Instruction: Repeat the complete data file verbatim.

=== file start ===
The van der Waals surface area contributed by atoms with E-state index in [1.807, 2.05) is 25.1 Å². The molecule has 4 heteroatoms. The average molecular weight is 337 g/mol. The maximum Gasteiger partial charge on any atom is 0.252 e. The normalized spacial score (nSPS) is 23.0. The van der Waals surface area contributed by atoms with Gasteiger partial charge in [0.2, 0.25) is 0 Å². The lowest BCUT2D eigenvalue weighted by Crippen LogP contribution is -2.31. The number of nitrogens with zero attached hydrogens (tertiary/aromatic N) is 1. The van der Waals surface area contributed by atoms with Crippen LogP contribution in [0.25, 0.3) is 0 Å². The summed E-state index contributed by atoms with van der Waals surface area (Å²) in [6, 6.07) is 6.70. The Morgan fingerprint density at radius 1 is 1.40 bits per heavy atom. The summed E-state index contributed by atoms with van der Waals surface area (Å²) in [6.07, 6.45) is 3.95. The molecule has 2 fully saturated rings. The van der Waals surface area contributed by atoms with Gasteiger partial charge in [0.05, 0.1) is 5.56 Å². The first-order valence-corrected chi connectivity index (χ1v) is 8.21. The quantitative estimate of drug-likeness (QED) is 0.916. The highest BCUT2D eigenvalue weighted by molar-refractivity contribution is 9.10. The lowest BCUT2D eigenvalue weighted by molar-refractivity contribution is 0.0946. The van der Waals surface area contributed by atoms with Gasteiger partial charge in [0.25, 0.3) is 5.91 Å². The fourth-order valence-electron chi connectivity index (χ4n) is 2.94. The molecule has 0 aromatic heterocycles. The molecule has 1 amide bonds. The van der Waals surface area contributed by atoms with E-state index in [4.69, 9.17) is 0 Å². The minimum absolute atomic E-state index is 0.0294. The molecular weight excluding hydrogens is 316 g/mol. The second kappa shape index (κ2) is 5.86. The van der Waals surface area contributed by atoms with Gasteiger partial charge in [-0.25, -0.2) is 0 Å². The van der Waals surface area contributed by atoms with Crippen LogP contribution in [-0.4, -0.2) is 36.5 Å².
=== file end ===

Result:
The van der Waals surface area contributed by atoms with E-state index in [1.807, 2.05) is 25.1 Å². The molecule has 4 heteroatoms. The average molecular weight is 337 g/mol. The maximum Gasteiger partial charge on any atom is 0.252 e. The normalized spacial score (nSPS) is 23.0. The van der Waals surface area contributed by atoms with Gasteiger partial charge in [0.2, 0.25) is 0 Å². The lowest BCUT2D eigenvalue weighted by Crippen LogP contribution is -2.31. The number of nitrogens with zero attached hydrogens (tertiary/aromatic N) is 1. The van der Waals surface area contributed by atoms with Crippen LogP contribution in [0.25, 0.3) is 0 Å². The summed E-state index contributed by atoms with van der Waals surface area (Å²) in [6, 6.07) is 6.70. The Morgan fingerprint density at radius 1 is 1.40 bits per heavy atom. The summed E-state index contributed by atoms with van der Waals surface area (Å²) in [6.07, 6.45) is 3.95. The molecule has 2 fully saturated rings. The van der Waals surface area contributed by atoms with Gasteiger partial charge in [0.05, 0.1) is 5.56 Å². The first-order valence-corrected chi connectivity index (χ1v) is 8.21. The quantitative estimate of drug-likeness (QED) is 0.916. The highest BCUT2D eigenvalue weighted by molar-refractivity contribution is 9.10. The lowest BCUT2D eigenvalue weighted by molar-refractivity contribution is 0.0946. The van der Waals surface area contributed by atoms with Gasteiger partial charge in [0.25, 0.3) is 5.91 Å². The fourth-order valence-electron chi connectivity index (χ4n) is 2.94. The molecule has 0 aromatic heterocycles. The molecule has 1 amide bonds. The van der Waals surface area contributed by atoms with E-state index in [4.69, 9.17) is 0 Å². The minimum absolute atomic E-state index is 0.0294. The molecular weight excluding hydrogens is 316 g/mol. The second kappa shape index (κ2) is 5.86. The van der Waals surface area contributed by atoms with Gasteiger partial charge in [-0.25, -0.2) is 0 Å². The van der Waals surface area contributed by atoms with Crippen LogP contribution in [-0.4, -0.2) is 36.5 Å².